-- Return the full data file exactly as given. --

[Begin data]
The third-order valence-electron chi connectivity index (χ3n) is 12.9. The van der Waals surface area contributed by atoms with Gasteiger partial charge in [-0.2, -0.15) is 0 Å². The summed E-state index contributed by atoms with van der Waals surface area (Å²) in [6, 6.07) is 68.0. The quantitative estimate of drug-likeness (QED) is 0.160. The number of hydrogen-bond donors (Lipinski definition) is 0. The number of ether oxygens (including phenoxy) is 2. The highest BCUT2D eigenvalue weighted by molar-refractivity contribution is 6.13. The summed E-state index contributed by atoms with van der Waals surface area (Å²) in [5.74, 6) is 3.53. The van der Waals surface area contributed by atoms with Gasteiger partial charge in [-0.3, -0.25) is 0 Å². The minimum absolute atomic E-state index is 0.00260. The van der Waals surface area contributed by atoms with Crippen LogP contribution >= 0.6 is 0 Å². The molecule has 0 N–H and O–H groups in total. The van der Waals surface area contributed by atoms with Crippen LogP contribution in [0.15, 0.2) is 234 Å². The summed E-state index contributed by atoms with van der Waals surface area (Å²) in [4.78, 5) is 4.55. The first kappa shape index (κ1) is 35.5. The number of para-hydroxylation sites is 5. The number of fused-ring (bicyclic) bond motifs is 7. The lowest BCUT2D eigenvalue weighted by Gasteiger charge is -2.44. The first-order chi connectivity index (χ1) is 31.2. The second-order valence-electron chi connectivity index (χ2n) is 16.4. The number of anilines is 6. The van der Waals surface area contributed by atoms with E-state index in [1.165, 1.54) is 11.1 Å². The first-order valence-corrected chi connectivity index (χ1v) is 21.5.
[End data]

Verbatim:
The third-order valence-electron chi connectivity index (χ3n) is 12.9. The van der Waals surface area contributed by atoms with Gasteiger partial charge in [-0.2, -0.15) is 0 Å². The summed E-state index contributed by atoms with van der Waals surface area (Å²) in [6, 6.07) is 68.0. The quantitative estimate of drug-likeness (QED) is 0.160. The number of hydrogen-bond donors (Lipinski definition) is 0. The number of ether oxygens (including phenoxy) is 2. The highest BCUT2D eigenvalue weighted by molar-refractivity contribution is 6.13. The summed E-state index contributed by atoms with van der Waals surface area (Å²) in [5.74, 6) is 3.53. The van der Waals surface area contributed by atoms with Gasteiger partial charge in [-0.3, -0.25) is 0 Å². The minimum absolute atomic E-state index is 0.00260. The van der Waals surface area contributed by atoms with Crippen LogP contribution >= 0.6 is 0 Å². The molecule has 0 N–H and O–H groups in total. The van der Waals surface area contributed by atoms with Crippen LogP contribution in [0.15, 0.2) is 234 Å². The summed E-state index contributed by atoms with van der Waals surface area (Å²) in [4.78, 5) is 4.55. The first kappa shape index (κ1) is 35.5. The number of para-hydroxylation sites is 5. The number of fused-ring (bicyclic) bond motifs is 7. The lowest BCUT2D eigenvalue weighted by Gasteiger charge is -2.44. The first-order chi connectivity index (χ1) is 31.2. The second-order valence-electron chi connectivity index (χ2n) is 16.4. The number of anilines is 6. The van der Waals surface area contributed by atoms with E-state index in [1.165, 1.54) is 11.1 Å². The first-order valence-corrected chi connectivity index (χ1v) is 21.5.